KASLER James H
James H. Kasler
Colonel James Helm Kasler (May 2, 1926 - April 24, 2014) was the only person to be awarded the Air Force Cross three times. The Air Force Cross ranks just below the Medal of Honor as an award for extraordinary heroism in combat.
Kasler was a combat veteran of World War II, the Korean War, and the Vietnam War. In Korea, as an F-86 Sabre pilot with the 4th Fighter-Interceptor Wing, he was recognized as an ace, credited with shooting down 6 MiG-15s.  Kasler flew a combined 198 combat missions and was a prisoner of war in North Vietnam from August 1966 until March 1973. Included among his 76 awards for valor and service, in addition to receiving three awards of the Air Force Cross, Kasler was decorated twice with the Silver Star, a Legion of Merit, nine awards of the Distinguished Flying Cross, two Bronze Star Medals, two Purple Hearts, and eleven awards of the Air Medal.
Enlisting in the United States Army Air Forces toward the end of World War II, Kasler flew seven missions as a B-29 Superfortress tail gunner. With the end of the war Kasler used his veteran’s benefits to complete his college degree before returning to the newly formed United States Air Force in time to serve in the Korean War. During that war he flew 100 combat missions in an F-86E Sabre while assigned to the 335th Fighter-Interceptor Squadron of the 4th Fighter-Interceptor Wing and scored 6 confirmed air-to-air victories against MiG-15s, becoming among the first jet "aces".
On August 8, 1966, while flying F-105D-31-RE Thunderchief 62-4343 on his 91st combat mission over North Vietnam while with the 354th Tactical Fighter Squadron, 355th Tactical Fighter Wing, then Major Kasler was searching for his downed wingman at treetop level when he was shot down by intense North Vietnamese ground fire. He was captured and held as a prisoner of war for 6½ years until March 4, 1973. For more than a month in 1967 Kasler was the target of nearly continuous daily torture. He received his third award of the AFC for resisting torture inflicted on him over a two-month period during the summer of 1968 in an attempt to coerce his cooperation with visiting anti-war delegations and propaganda film makers.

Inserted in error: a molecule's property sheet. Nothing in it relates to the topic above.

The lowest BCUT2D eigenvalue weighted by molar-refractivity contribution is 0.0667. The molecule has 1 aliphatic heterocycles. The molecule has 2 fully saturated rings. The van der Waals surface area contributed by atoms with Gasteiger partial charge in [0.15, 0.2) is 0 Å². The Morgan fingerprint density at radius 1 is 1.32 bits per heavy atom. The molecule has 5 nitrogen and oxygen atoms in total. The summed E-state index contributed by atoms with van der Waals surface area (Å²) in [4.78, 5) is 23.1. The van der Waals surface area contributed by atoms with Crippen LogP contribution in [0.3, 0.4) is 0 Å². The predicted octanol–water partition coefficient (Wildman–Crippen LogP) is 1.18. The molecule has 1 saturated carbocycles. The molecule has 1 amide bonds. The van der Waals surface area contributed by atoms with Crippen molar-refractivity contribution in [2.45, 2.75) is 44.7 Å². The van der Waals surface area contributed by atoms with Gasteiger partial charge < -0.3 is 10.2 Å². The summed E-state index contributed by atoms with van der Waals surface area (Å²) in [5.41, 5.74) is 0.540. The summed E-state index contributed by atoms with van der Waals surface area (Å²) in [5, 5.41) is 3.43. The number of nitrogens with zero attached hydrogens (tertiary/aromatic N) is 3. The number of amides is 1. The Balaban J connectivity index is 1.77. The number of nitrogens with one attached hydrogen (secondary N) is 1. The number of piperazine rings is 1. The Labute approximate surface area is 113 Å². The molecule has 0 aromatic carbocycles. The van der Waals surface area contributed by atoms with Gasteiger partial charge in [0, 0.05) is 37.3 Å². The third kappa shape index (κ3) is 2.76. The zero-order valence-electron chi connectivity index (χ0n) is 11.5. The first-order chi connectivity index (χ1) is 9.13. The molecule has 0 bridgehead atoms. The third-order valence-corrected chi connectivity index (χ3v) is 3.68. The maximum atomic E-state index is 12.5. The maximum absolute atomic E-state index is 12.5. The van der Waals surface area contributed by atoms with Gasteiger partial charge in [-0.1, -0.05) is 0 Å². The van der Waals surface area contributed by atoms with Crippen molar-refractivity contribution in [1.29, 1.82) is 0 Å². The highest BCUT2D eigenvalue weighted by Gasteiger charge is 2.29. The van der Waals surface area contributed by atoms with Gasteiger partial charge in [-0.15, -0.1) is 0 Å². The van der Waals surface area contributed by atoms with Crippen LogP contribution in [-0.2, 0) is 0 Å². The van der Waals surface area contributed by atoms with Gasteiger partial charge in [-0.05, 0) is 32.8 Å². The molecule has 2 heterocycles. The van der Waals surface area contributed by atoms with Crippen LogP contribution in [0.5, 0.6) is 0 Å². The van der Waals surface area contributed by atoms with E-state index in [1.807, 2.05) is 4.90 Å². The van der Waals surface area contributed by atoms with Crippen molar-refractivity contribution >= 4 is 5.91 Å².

Kasler described his worst treatment:
"My worst session of torture began in late June 1968. The Vietnamese were attempting to force me to meet a delegation and appear before TV cameras on the occasion of the supposed 3,000th American airplane shot down over North Vietnam. I couldn't say the things they were trying to force me to say. I was tortured for six weeks. I went through the ropes and irons ten times. I was denied sleep for five days and during three of these was beaten every hour on the hour with a fan belt. During the entire period I was on a starvation diet. I was very sick during this period. I had contacted osteomyelitis in early 1967 and had a massive bone infection in my right leg. They would wrap my leg before each torture session so I wouldn't get pus or blood all over the floor of the interrogation room. During this time they beat my face to a pulp. I couldn't get my teeth apart for five days. My ear drum was ruptured, one of my ribs broken and the pin in my right leg was broken loose and driven up into my hip."
On 15 September 2007 the United States Air Force dedicated a monument to him. James Kasler retired from the United States Air Force as a colonel. He and his wife Martha resided in Illinois. Kasler died April 24, 2014 in West Palm Beach, Florida.
Air Force Cross citations